The government declared three days of national mourning, with the national flag being flown at half-mast
Ethiopia was in mourning Monday after more than 50 people died in a stampede triggered when police clashed with protesters, the latest bloody episode in a wave of anger against the authoritarian government.
Authorities and medical sources gave death tolls varying from 52 to 58 people killed in the crush at a religious festival Sunday in the town of Bishoftu, east of the capital Addis Ababa. But the opposition believes the figure could be far higher.
The resort town in the Oromia region, popular among tourists for its volcanic lakes, is reeling after the stampede which has been blamed on police who fired tear gas at a crowd of tens of thousands of anti-government protesters.
Shoes and items of clothing littered the scene of the disaster, and a small group of angry residents were digging for bodies in a deep ditch that claimed many fleeing festival-goers.
"We're digging because people are buried inside the ditch. Fifty-two dead is a lie," said one of the shovel-bearing men, Dagafa Dame, referring to a toll from regional government authorities given late Sunday.
Members of the group told AFP they had dug up three corpses on Monday, however it was not clear how these factored into the different death tolls.
Members of the country's largest ethnic group, the Oromo, had gathered at a sacred lake in Bishoftu for a religious festival of thanksgiving called Irreecha to mark the end of the rainy season.
However, political grievances took over, with Oromo protesters chanting anti-government slogans and crossing their wrists above their heads, a gesture that has become a symbol of protest against a government considered among the most repressive in Africa.
A video on social media networks showed one protester clambering onto the stage, grabbing the microphone and shouting "down, down" with the ruling Tigrayan People's Liberation Front (TPLF)
Chaos erupted after police charged the protesters and fired tear gas, sending panic through the heaving crowd.
Desalegn Bayisa, general manager of the Bishoftu Hospital, was quoted by the state-controlled Fana Broadcasting Corporation as saying 55 people had died, and 100 were injured, only three of whom were still in hospital.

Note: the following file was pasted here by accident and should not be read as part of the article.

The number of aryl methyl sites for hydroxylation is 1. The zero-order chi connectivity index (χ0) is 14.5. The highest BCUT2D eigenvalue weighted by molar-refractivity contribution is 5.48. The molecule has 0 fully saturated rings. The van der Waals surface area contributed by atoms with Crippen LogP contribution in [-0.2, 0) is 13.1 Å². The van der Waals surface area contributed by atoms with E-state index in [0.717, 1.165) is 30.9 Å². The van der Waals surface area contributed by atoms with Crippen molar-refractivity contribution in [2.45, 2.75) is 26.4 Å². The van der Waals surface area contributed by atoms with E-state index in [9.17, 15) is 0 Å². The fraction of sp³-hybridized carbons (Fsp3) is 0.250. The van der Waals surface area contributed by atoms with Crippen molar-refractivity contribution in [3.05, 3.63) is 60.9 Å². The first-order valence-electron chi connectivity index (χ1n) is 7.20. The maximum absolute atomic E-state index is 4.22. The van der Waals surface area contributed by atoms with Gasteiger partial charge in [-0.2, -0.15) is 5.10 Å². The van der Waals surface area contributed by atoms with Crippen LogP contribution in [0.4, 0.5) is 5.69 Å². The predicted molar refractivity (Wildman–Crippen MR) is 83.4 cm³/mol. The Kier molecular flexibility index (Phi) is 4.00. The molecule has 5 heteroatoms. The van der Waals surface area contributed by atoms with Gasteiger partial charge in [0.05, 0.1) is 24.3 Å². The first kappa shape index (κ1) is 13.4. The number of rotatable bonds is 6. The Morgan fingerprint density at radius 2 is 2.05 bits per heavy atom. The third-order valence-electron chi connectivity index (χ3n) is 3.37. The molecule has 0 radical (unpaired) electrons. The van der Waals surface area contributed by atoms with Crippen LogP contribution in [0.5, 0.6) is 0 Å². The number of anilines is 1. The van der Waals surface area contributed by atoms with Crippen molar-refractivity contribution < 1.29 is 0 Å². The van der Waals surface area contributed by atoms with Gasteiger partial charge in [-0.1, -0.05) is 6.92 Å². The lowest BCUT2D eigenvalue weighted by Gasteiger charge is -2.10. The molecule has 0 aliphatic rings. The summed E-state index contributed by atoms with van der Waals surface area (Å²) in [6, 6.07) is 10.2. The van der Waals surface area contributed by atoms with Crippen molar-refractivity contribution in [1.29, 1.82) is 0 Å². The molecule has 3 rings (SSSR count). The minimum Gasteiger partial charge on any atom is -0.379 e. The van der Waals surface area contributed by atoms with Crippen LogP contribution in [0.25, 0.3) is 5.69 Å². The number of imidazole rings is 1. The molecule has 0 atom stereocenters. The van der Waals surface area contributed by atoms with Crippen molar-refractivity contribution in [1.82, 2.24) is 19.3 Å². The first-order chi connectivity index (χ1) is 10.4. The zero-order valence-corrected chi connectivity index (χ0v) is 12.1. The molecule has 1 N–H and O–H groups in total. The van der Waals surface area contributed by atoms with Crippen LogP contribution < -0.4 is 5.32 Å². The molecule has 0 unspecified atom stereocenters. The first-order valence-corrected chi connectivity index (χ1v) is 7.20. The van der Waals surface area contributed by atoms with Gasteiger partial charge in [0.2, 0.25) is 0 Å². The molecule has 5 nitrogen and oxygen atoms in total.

However Fedesa Mengesha, another doctor in the hospital, told AFP that his colleagues had registered 58 dead, many bleeding from the mouth and nose.
"I don't know if other bodies were taken somewhere else, or taken by their families," he said, adding that despite reports that security forces had fired live bullets at the crowd, he had seen no evidence of this.
Merera Gudina, chairman of the opposition Oromo Federalist Congress, told AFP he believed there had been many more fatalities than the number officially announced.
"What I hear from people on the ground is that the number of dead is more than 100," said Gudina.
Three days of national mourning were declared on Monday, with the national flag being flown at half-mast in government institutions and regular radio programmes replaced with music.
"If the government hadn't provoked this they would not have to declare three days of mourning. They are responsible. People are angry. Things will get worse," said Baadhada Lami, sitting in a local cafe.
The regional government blamed "irresponsible forces" for the disaster.
Unprecedented protests against Prime Minister Hailemariam Desalegn's administration began in November 2015 over a government plan to expand the boundaries of Addis Ababa into the Oromia region.
That project was binned, however a brutal crackdown on the protests kindled simmering anger against iron-fisted leaders who largely hail from the northern Tigray region and represent less than 10 percent of the population.
The protests in Oromia later spread to the northern Amhara region, and international rights groups estimate at least 500 demonstrators have been killed and hundreds injured over the past 10 months.
Together, Oromos and Amharas make up 60 percent of the population of Ethiopia.
In 1991 the TPLF (Tigrayan People's Liberation Front), then a rebel group, overthrew dictator Mengistu Haile Mariam.
Now as a political party it stands accused of monopolising power and keeping a stranglehold over the media.
The West has largely avoided direct criticism of the country's rights record because Ethiopia is credited with beating back Al-Qaeda-affiliated Shabaab militants in Somalia.